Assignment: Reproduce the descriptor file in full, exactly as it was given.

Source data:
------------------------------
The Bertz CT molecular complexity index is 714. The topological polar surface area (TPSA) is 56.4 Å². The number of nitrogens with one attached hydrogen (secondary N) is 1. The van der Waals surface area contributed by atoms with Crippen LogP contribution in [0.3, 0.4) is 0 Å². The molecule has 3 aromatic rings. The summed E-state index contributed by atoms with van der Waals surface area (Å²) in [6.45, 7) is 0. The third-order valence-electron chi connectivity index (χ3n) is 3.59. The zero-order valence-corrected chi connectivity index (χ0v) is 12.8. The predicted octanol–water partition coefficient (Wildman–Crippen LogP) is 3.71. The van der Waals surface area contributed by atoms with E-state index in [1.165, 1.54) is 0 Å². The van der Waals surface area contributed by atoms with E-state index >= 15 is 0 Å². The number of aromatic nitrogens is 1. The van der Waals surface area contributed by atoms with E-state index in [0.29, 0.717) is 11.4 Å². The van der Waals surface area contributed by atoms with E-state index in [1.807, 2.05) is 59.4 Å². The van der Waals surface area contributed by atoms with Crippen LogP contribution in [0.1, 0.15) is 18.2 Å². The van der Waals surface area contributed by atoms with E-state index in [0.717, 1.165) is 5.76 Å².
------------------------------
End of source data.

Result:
The Bertz CT molecular complexity index is 714. The topological polar surface area (TPSA) is 56.4 Å². The number of nitrogens with one attached hydrogen (secondary N) is 1. The van der Waals surface area contributed by atoms with Crippen LogP contribution in [0.3, 0.4) is 0 Å². The molecule has 3 aromatic rings. The summed E-state index contributed by atoms with van der Waals surface area (Å²) in [6.45, 7) is 0. The third-order valence-electron chi connectivity index (χ3n) is 3.59. The zero-order valence-corrected chi connectivity index (χ0v) is 12.8. The predicted octanol–water partition coefficient (Wildman–Crippen LogP) is 3.71. The van der Waals surface area contributed by atoms with E-state index in [1.165, 1.54) is 0 Å². The van der Waals surface area contributed by atoms with E-state index >= 15 is 0 Å². The number of aromatic nitrogens is 1. The van der Waals surface area contributed by atoms with E-state index in [0.29, 0.717) is 11.4 Å². The van der Waals surface area contributed by atoms with E-state index in [1.807, 2.05) is 59.4 Å². The van der Waals surface area contributed by atoms with Crippen LogP contribution in [0.1, 0.15) is 18.2 Å². The van der Waals surface area contributed by atoms with E-state index in [0.717, 1.165) is 5.76 Å².